Normally, unless it is a sort of pawnshop or personal type of loan, you the borrower hold the collateral. For example, if you get a loan on a vehicle, you have possession of the vehicle as long as you are making payments as agreed. If you stop making the payments, the one to whom you owe the money (the lien holder) can take possession of the vehicle, sell it, and you would be responsible to pay the difference between what it is sold for and the amount you still owe, if there is a difference.
Not a wise idea because your contract with the finance company probable holds the vehicle as collateral. If you no longer have the collateral they can demand payment in full to satisfy the loan.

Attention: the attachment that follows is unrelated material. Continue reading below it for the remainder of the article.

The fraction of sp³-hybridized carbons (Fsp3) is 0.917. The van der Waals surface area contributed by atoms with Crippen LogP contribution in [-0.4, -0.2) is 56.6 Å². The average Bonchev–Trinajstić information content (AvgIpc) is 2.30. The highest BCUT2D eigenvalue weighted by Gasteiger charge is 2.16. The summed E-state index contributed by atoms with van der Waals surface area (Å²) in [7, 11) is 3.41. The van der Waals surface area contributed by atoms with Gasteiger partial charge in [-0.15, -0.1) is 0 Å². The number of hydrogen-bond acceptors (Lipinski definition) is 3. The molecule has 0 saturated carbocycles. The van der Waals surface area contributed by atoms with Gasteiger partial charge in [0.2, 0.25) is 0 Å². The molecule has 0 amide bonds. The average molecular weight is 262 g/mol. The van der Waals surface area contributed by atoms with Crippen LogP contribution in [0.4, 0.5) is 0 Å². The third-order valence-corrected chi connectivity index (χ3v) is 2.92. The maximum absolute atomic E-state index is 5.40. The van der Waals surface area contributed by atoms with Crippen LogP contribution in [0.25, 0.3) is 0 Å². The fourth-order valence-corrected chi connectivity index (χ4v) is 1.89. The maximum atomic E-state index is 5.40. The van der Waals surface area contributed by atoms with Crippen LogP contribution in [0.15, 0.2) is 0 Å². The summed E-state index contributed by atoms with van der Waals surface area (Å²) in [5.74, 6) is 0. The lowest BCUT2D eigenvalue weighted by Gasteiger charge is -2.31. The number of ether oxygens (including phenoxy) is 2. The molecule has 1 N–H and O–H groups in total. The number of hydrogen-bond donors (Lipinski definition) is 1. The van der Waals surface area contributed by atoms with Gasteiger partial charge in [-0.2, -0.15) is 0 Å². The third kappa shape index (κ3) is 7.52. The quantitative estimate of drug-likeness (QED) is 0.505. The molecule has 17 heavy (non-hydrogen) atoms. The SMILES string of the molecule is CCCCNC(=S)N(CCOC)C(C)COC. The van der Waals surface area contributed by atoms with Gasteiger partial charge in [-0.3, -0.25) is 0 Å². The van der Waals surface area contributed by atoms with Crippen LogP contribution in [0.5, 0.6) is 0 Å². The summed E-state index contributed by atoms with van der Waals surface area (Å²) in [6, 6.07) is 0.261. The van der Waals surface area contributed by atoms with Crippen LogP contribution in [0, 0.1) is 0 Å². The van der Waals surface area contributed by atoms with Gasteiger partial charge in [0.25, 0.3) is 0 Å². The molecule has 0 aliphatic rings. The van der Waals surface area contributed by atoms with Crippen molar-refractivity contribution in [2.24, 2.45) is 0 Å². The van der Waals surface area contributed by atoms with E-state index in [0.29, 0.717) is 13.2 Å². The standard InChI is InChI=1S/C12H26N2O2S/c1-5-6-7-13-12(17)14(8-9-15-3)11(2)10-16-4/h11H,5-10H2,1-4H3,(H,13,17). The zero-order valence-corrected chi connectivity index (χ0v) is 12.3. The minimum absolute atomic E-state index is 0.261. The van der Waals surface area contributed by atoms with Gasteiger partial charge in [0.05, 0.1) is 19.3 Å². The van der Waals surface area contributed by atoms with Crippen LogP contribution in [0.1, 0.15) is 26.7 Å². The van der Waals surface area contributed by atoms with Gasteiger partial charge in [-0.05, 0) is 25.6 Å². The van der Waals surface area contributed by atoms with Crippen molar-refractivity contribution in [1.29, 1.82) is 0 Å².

All payments are considered when you stop paying on a loan. However, when you default on the contract, it is the contract on which you are paying. The collateral only secures the loan, and if there is collateral, it may be secured (repossessed) to be sold to be applied to the balance. If you only owe $2000 on a $15,000 loan, the collateral could be worth a substantial amount. The lender may choose to sell the property for only the owed amount and fees. If so, you are out the remaining value of the property. If the lender wishes, they may choose to sell it for its fair market value, and anything in addition to what is owed should be returned to you.